Cognitive Behavioral Therapy for Insomnia Outcomes in Women After Primary Breast Cancer Treatment: A Randomized, Controlled Trial

Ellyn E. Matthews

Ann M. Berger

Sarah J. Schmiege

Paul F. Cook

Michaela S. McCarthy

Camille M. Moore

Mark S. Aloia

breast cancer, fatigue, outcomes research, survivorship, late effects of cancer treatment
ONF 2014, 41(3), 241-253. DOI: 10.1188/14.ONF.41-03AP

Purpose/Objectives: To examine the effect of cognitive-behavioral therapy for insomnia (CBTI) on sleep improvement, daytime symptoms, and quality of life (QOL) in breast cancer survivors (BCSs) after cancer treatment.

Design: A prospective, longitudinal, randomized, controlled trial.

Setting: Oncology clinics, breast cancer support groups, and communities in Colorado.

Sample: 56 middle-aged BCSs with chronic insomnia.

Methods: Women were randomly assigned to CBTI or behavioral placebo treatment (BPT) and completed measures of sleep, QOL, functioning, fatigue, and mood at baseline, postintervention, and at three- and six-month follow-ups.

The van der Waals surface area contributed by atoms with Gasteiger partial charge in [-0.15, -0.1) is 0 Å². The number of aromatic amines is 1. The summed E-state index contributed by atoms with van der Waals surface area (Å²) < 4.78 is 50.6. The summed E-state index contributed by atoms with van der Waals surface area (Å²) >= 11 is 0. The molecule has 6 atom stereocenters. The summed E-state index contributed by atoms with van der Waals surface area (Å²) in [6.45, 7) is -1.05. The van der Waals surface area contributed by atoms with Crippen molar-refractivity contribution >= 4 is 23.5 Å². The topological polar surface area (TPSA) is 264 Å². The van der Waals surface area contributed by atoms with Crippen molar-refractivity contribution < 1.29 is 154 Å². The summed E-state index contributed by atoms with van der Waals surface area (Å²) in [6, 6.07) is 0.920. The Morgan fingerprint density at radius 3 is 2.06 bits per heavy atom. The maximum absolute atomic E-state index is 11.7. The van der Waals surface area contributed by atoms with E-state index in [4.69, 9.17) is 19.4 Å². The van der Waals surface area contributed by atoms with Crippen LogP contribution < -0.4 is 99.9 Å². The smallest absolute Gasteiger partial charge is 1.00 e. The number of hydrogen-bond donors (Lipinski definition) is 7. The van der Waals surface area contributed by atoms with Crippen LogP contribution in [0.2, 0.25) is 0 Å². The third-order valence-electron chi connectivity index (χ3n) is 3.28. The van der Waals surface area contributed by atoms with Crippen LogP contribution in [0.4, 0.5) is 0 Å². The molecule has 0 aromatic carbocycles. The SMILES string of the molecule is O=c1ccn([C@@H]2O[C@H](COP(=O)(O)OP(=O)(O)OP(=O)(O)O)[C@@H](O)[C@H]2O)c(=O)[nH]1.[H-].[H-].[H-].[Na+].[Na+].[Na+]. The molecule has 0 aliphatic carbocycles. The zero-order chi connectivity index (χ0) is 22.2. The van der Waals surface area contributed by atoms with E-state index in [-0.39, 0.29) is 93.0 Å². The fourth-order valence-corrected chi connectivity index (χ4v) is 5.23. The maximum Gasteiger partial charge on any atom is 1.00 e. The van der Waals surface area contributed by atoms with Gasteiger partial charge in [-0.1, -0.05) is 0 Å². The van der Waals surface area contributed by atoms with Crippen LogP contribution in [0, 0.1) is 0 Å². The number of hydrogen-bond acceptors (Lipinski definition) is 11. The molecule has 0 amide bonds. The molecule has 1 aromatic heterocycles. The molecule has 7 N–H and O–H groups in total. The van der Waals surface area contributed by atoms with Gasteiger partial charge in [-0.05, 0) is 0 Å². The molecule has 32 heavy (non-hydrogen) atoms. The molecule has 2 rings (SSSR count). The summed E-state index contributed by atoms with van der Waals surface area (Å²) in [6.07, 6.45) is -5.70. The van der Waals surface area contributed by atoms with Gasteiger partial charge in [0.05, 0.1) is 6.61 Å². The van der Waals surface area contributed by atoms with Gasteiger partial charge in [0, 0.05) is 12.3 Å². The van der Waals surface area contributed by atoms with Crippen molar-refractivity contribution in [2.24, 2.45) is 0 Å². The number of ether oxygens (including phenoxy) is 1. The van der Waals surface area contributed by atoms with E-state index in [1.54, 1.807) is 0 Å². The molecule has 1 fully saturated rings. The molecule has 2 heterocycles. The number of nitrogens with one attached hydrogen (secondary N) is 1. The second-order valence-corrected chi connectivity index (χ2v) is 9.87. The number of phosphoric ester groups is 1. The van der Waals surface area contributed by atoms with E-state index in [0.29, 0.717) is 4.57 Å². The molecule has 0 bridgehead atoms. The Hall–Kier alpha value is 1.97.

Main Research Variables: Sleep outcomes (e.g., sleep efficiency, sleep latency, total sleep time, wake after sleep onset, number of nightly awakenings); secondary variables included sleep medication use, insomnia severity, QOL, physical function, cognitive function, fatigue, depression, anxiety, and sleep attitudes or knowledge.

Findings: Sleep efficiency and latency improved more in the CBTI group than the BPT group; this difference was maintained during follow-up. Women in the CBTI group had less subjective insomnia, greater improvements in physical and cognitive functioning, positive sleep attitudes, and increased sleep hygiene knowledge. No group differences in improvement were noted relative to QOL, fatigue, or mood.

Conclusions: Nurse-delivered CBTI appears to be beneficial for BCSs' sleep latency/efficiency, insomnia severity, functioning, sleep knowledge, and attitudes more than active placebo, with sustained benefit over time.

Implications for Nursing: Oncology nurses are in a unique position to identify insomnia in cancer survivors. When sleep disturbances become chronic, nurses need to make recommendations and referrals.

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